Researchers from the University of Kansas have uncovered a new role for the protein adenomatous polyposis coli (APC) in suppressing colorectal cancer (CRC).
Functional loss of the APC protein is thought to be responsible for about 80% of all colon polyps, a precursor to colon cancer.
Colorectal cancer accounts for almost 50,000 deaths annually and is the second leading cause of cancer related mortality in the US.
Inflammation is seen as a major risk for CRC, with one in five persons suffering from inflammatory bowel disease developing colon cancer, a correlation associated with a poor prognosis and a high mortality rate of 50%.
The recent study entitled “Nuclear adenomatous polyposis coli suppresses colitis-associated tumorigenesis in mice” and published in the Carcinogenesis journal, reported that APC found in the cellular nucleus could protect from inflammation as well as tumor development associated with chronic colitis. Moreover, the capacity of APC to reach the nucleus affected the ability of intestinal stem cells to produce differentiated cells with specialized functions, an essential process for the renewal of the colon lining.
“It’s not widely appreciated, but there is still plenty of cell growth going on in adults, with the colon being a good example. On average, we shed and replace about 70 pounds of intestinal tissue annually, so you can imagine that this process requires exquisite control to prevent tumor formation,” Dr. Kristi Neufeld, associate professor in the Department of Molecular Biosciences, co-leader of the Cancer Biology program at the KU Cancer Center and lead author of the study, said in a University press release.
The team designed a genetic mouse model that carried a specific APC mutation, disabling its capacity to migrate into the nucleus. These mice were then induced to develop ulcerative colitis, a form of inflammatory bowel disease, and were found to carry significantly more colon tumors when compared to normal APC mice in the same inflammatory setting.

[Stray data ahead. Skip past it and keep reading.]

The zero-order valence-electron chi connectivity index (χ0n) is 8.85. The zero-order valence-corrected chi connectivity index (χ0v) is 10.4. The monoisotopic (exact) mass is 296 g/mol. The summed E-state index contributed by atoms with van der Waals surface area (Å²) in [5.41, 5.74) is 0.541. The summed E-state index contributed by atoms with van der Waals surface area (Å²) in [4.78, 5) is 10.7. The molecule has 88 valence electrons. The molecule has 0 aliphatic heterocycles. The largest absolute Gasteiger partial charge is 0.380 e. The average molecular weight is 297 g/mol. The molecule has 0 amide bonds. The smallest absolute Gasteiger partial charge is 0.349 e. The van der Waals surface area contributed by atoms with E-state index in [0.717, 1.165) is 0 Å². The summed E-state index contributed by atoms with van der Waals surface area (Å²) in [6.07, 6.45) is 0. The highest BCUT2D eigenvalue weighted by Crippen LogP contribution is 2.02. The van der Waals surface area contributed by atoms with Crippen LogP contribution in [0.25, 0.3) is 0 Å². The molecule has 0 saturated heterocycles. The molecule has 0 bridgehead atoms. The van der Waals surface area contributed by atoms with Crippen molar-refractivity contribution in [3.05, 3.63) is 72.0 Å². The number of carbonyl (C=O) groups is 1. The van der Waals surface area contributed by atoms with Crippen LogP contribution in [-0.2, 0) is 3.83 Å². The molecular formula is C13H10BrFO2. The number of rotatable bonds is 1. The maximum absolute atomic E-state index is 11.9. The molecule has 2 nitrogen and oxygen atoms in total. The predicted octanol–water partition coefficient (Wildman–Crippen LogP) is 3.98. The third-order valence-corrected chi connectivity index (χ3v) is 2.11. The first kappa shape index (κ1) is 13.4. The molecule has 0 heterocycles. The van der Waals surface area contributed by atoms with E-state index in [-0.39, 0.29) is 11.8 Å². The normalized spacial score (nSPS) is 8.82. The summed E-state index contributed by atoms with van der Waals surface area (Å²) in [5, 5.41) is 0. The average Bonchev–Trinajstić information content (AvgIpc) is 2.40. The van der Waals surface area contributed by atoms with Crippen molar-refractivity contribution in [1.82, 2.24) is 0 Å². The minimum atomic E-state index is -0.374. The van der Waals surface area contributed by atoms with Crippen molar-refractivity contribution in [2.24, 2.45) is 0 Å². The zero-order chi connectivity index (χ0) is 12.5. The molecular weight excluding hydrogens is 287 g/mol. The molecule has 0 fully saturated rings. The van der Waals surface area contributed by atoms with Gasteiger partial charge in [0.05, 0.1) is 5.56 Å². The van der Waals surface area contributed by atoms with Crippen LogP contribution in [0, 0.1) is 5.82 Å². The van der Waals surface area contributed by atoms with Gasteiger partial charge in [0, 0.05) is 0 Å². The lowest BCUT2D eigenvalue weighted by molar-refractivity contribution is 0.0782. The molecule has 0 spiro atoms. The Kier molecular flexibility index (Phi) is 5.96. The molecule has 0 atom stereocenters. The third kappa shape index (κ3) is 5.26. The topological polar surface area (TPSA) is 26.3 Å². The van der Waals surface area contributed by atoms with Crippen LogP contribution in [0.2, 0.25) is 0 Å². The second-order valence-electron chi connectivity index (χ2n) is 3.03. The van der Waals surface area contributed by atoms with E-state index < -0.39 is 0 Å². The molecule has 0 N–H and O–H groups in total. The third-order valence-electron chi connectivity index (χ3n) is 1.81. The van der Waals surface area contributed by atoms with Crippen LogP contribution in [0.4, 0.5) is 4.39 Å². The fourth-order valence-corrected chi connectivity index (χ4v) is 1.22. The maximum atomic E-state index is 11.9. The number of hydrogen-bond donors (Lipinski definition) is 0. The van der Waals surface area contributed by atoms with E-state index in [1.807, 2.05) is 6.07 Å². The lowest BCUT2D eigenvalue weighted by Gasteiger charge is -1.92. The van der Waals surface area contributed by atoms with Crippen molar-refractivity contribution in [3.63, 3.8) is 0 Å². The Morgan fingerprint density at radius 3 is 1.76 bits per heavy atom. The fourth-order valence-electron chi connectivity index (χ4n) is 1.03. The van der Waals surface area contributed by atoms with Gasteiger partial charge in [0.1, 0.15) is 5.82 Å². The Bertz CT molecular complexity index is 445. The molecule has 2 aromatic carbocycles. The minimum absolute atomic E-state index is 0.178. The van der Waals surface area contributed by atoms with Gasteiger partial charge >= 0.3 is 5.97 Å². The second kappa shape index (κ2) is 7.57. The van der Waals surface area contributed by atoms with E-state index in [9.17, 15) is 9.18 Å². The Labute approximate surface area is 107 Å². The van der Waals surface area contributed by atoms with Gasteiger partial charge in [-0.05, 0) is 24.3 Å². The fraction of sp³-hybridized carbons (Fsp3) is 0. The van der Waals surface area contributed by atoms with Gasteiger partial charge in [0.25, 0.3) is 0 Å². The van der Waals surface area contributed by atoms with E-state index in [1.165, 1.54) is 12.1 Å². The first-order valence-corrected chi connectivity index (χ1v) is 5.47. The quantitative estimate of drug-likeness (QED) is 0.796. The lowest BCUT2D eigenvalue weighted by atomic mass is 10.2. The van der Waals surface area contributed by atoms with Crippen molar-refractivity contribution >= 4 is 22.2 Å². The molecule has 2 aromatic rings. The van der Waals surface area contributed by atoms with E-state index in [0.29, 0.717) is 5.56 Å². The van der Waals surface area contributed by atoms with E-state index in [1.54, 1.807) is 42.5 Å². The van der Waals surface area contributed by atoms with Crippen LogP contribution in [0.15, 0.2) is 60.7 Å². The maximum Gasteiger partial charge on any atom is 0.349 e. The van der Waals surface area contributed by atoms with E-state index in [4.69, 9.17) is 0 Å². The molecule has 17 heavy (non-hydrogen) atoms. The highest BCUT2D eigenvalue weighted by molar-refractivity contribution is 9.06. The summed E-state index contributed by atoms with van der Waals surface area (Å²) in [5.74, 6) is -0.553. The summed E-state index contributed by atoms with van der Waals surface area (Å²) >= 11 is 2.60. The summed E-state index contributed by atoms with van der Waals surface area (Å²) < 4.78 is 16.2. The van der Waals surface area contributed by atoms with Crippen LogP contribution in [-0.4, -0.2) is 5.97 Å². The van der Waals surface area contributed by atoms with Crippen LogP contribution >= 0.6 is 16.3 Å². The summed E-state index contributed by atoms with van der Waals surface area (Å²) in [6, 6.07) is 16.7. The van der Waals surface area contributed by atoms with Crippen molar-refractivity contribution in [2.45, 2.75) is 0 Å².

These results provided clues relative to nuclear APC prevention against inflammation and tumor development. The number of goblet cells, responsible for mucin secretion protecting the colon against microbes, was significantly decreased in APC deficient mice, correlating to the inability of this protein to reach the nucleus. This led the team to examine Muc2, one of the proteins found in the mucus, finding that its RNA levels were decreased, resulting in less mucus production and enhancing the colon’s sensitivity to organisms capable of initiating inflammation.
“Rather than being a simple, single-function protein, APC is more like a complex set of moving parts, each doing something different and most still poorly understood. Our next job is to figure out exactly how goblet cell differentiation is controlled by one or more of APC’s many components.”
The results from this study contribute to a deeper understanding of the weight inflammation has towards the biology of CRC, allowing the development of more effective, preventive, diagnostic and therapeutic regimens.